Omitted parts of Perarivalan’s confession as it may have freed him from blame: former CBI officer to SC
Twenty-six years after the assassination of former Prime Minister Rajiv Gandhi, a former CBI officer who interrogated one of the convicts, the then 19-year-old A.G. Perarivalan, made a sworn statement before the Supreme Court that the CBI omitted the part of his confession where he said he had “absolutely no idea” of the purpose for which the two nine volt batteries he bought would be used for.
Perarivalan has been in solitary confinement for 23 years for his role in procuring the two batteries which the prosecution said was used in the belt bomb which killed Gandhi in 1991 at Sriperumbudur in Tamil Nadu.
Thiagarajan, in an affidavit dated October 27, 2017, submitted that Perarivalan’s statement that “he was totally in the dark as to the purpose for which the batteries were purchased was not recorded by me, because it would have been an exculpatory statement and hence the whole purpose of recording the confessional statement would be lost.”
“Further I did not deem it fit to record this exculpatory statement because the investigation regarding the bomb was pending at the time of recording the confessional statement and even till date,” Mr. Thiagarajan stated.
He said the CBI was not sure about the part played by Perarivalan, but his ignorance about the conspiracy was confirmed as the investigation into the assassination progressed. Mr. Thiagarajan refers to a wireless message of May 7, 1991 from mastermind Sivarasan to LTTE top operative Pottu Amman in which the former said “our intention is not known to anybody except we three,” meaning himself, Subha and Dhanu, the suicide bomber.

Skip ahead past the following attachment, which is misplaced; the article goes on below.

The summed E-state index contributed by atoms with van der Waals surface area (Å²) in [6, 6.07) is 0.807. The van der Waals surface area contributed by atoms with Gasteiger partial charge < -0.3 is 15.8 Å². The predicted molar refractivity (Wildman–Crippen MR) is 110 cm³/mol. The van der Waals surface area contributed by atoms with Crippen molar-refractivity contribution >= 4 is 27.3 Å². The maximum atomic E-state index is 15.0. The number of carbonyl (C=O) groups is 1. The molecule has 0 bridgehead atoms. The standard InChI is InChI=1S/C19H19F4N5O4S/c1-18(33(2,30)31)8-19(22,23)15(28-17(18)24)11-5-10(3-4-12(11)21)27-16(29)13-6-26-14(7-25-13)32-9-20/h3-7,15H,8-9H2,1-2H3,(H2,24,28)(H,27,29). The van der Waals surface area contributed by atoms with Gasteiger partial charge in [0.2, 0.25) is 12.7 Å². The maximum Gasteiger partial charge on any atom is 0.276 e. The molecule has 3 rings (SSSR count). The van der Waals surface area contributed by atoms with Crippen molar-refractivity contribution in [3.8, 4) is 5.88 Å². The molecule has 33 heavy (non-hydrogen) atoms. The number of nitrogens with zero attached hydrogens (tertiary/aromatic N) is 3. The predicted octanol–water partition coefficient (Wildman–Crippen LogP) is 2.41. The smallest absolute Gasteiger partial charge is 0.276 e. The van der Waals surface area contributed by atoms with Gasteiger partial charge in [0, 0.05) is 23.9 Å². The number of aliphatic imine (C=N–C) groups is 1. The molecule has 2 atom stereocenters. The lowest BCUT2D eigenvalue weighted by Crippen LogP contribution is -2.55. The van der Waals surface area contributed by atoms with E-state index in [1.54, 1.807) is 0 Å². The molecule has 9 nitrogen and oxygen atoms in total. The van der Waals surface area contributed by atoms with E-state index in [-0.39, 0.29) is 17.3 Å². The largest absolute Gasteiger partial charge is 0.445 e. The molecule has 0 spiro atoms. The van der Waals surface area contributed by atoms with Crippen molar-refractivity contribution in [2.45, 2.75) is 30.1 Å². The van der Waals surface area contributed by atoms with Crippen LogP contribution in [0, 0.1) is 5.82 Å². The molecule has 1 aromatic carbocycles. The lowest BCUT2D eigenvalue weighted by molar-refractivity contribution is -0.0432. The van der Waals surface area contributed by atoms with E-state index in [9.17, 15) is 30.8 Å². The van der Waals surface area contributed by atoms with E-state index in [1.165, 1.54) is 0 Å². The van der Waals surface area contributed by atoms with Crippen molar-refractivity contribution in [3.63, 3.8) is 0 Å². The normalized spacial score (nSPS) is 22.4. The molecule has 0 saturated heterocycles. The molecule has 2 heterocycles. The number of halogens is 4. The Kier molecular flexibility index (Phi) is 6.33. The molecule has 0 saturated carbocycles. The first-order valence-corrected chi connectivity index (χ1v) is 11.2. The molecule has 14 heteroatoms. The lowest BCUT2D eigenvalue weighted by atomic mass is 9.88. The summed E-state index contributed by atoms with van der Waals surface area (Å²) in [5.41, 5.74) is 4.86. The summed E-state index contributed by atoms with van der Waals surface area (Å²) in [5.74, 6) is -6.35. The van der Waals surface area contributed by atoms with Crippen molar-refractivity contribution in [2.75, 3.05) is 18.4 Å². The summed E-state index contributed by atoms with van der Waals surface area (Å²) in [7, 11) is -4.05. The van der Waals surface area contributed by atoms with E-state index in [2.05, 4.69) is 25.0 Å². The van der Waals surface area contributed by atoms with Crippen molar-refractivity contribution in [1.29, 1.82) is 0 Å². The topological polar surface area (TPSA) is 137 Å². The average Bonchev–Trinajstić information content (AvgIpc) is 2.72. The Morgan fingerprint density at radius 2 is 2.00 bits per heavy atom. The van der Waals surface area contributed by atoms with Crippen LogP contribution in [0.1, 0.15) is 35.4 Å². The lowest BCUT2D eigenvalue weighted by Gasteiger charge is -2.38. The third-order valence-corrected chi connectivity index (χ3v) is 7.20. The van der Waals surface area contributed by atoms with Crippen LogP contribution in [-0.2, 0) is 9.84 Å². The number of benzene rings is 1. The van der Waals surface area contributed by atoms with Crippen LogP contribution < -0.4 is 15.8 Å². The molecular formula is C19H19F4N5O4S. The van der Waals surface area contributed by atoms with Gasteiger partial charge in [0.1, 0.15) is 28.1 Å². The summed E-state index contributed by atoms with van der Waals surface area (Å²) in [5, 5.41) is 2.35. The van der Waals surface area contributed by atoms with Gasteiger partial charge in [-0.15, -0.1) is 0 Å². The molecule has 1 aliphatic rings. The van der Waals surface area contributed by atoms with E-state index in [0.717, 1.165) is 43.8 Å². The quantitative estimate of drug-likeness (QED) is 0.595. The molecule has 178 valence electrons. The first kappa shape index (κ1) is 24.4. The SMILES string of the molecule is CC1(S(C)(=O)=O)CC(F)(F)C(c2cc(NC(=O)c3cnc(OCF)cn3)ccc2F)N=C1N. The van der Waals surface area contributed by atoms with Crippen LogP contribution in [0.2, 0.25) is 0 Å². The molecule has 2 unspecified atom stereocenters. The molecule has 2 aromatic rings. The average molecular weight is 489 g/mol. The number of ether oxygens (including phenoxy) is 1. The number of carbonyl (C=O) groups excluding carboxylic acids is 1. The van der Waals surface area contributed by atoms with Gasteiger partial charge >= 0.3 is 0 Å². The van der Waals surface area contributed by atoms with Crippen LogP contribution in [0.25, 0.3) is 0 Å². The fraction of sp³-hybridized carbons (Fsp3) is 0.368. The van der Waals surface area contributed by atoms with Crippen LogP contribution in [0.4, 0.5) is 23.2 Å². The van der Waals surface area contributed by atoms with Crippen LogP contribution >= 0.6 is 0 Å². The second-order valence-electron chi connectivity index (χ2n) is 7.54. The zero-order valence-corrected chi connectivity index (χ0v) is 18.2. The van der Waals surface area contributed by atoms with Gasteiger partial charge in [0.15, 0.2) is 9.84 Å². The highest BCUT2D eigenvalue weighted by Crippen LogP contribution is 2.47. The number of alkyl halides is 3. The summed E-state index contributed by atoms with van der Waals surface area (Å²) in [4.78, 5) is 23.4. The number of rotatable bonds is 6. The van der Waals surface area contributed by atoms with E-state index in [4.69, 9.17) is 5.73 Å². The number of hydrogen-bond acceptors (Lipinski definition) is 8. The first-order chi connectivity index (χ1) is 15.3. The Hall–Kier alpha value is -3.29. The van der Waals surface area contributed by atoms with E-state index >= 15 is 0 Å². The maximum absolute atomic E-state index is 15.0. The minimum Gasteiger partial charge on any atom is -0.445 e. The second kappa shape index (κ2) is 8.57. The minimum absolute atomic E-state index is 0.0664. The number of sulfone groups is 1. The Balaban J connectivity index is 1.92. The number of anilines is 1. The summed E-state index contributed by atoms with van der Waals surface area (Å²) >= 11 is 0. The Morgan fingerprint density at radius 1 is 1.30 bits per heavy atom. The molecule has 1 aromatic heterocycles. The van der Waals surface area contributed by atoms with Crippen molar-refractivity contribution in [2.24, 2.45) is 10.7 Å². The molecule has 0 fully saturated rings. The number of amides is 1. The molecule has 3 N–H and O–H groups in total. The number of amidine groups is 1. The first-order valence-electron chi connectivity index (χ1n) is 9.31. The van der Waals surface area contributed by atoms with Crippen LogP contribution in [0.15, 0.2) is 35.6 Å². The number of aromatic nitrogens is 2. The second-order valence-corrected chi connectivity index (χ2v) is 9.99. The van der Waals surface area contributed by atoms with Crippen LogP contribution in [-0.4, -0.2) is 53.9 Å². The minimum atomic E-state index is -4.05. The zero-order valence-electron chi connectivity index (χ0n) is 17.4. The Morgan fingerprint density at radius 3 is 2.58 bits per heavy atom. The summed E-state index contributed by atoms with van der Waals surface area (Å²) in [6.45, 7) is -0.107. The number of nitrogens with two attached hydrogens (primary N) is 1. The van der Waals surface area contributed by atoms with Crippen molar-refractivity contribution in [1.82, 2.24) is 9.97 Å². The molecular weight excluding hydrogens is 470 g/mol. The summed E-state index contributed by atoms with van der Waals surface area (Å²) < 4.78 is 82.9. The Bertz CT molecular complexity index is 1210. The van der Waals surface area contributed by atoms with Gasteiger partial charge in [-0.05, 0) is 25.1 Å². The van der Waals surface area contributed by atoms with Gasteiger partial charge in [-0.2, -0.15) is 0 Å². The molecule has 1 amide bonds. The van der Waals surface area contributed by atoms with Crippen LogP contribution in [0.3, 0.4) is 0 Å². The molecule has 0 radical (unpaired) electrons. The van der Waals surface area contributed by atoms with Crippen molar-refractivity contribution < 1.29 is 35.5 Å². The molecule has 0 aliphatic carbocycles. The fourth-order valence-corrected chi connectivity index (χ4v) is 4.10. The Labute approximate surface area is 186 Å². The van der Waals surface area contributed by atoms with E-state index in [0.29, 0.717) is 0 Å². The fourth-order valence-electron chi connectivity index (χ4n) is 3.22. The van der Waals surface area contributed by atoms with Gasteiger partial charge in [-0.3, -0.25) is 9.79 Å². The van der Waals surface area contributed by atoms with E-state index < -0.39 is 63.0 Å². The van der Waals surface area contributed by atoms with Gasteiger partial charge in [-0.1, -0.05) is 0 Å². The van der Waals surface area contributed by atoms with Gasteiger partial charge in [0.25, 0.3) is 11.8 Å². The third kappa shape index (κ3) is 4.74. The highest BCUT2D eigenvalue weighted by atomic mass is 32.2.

He said a “mere act” of providing nine volt batteries would not make Perarivalan privy to the conspiracy to kill Gandhi. The wireless message makes it clear that Perarivalan was not taken into confidence.
Mr. Thiagarajan said the Supreme Court “was gracious and highly considerate” to spare the death penalty to Perarivalan in 2014. He said remission for Perarivalan from the rest of the sentence is “long overdue.”
He said he had taken the “considered decision to come forward before the Supreme Court to put the facts pertaining to the confessional statement recorded by me in the proper persective so as to facilitate this court to render justice.”
Perarivalan’s counsel Gopal Sankaranarayanan submitted before a Bench led by Justice Ranjan Gogoi that the LTTE’s chief arms procurer of the time is in a Sri Lankan prison. The counsel said probe agencies are still trying to question this man.
“The person who made the bomb is in a prison in Sri Lanka and they (agencies) have till date not questioned this man. The boy who bought two batteries has been languishing in solitary confinement for 26 years. And it is speculative if the batteries were even used in the bomb,” Mr. Sankaranarayanan submitted.
The Bench gave the Centre two weeks to decide whether it agrees with the Tamil Nadu government’s decision to grant Perarivalan remission.
Perarivalan was granted parole in August this year for the first time since his arrest in mid-1991.